4. Swedish minister reminds Europe of Russia's war
  5. Spain: Jesuit order apologises for decades of sexual abuse
  6. NGOs urge Borrell to address Egypt rights 'crisis'
  7. EU conflict-area education aid favours boys
  8. EU told to avoid hydrogen in building renovations

Livestream

Live: Join the Nordic climate debate 'Choosing Green'

Although the Covid-19 pandemic has stalled climate negotiations, work has not stopped. The 'Choosing Green' debate will address some of the most important and most complex key areas relating to the global green transition. Live on EUobserver from 10:00 (CET).

Green Deal

Timmermans 'disappointed' with ongoing CAP reform

For European Commission vice-president Frans Timmermans, the Common Agricultural Policy has to answer to "higher expectations" on climate action, protection of biodiversity and environmental sustainability, while ensuring a fair income for all farmers.

Stakeholders' Highlights

  1. UNESDAEU Code of Conduct can showcase PPPs delivering healthier more sustainable society
  2. CESIKlaus Heeger and Romain Wolff re-elected Secretary General and President of independent trade unions in Europe (CESI)
  3. Nordic Council of MinistersWomen benefit in the digitalised labour market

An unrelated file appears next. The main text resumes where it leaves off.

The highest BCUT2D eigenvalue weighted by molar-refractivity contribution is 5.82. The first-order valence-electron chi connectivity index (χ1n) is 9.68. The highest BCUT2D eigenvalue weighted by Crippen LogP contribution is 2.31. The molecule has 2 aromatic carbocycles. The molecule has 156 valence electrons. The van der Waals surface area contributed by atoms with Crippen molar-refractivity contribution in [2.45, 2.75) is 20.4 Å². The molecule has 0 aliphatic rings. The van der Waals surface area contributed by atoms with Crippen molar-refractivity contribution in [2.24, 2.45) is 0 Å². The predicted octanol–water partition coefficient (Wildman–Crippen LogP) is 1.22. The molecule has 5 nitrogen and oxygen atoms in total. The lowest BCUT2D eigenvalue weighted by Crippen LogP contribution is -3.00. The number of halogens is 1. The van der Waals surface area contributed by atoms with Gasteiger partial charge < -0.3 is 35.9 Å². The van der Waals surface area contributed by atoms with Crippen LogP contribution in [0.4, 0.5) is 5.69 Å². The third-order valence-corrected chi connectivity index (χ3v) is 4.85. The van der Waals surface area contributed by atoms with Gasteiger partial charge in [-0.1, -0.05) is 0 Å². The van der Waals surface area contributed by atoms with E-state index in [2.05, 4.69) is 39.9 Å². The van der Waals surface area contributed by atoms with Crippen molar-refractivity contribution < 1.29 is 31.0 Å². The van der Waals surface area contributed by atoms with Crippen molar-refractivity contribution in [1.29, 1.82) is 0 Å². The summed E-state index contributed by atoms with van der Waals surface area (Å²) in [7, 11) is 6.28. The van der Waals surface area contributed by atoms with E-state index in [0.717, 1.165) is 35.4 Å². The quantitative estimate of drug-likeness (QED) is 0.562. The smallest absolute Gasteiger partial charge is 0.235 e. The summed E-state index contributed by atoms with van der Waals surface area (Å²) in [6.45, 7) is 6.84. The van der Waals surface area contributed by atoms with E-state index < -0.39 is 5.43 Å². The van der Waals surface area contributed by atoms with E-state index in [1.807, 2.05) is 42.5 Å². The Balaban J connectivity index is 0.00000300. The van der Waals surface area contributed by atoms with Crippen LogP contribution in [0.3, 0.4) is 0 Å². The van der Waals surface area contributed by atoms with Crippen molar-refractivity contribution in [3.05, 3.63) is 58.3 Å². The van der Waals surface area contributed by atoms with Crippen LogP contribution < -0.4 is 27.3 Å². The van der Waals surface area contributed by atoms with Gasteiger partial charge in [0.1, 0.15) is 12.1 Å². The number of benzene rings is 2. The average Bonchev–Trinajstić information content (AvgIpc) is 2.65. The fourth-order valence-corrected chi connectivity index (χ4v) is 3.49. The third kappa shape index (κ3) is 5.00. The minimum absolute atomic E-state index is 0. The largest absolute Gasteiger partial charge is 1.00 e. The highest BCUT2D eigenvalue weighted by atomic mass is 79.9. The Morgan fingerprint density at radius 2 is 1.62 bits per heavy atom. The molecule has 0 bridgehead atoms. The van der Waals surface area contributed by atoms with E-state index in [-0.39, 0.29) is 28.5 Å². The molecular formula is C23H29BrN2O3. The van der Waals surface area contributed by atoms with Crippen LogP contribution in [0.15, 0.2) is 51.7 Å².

4. Nordic Council of MinistersReport: The prevalence of men who use internet forums characterised by misogyny
  5. Nordic Council of MinistersJoin the Nordic climate debate on 17 November!
  6. UNESDAMaking healthier diets the easy choice

Latest News

  1. EU leaders keep open borders, despite new corona variant risk
  2. EU and Cuba appeal for Biden to open up
  3. Portugal's EU presidency marks return of corporate sponsors
  4. MEPs chide Portugal and Council in EU prosecutor dispute
  5. EU warns UK to be 'very careful' in diplomatic status row
  6. A digital euro - could it happen?
  7. US returns to climate deal and WHO, as EU 'rejoices'
  8. Big tech: From Trump's best friend to censorship machine?

Join EUobserver

Support quality EU news

Join us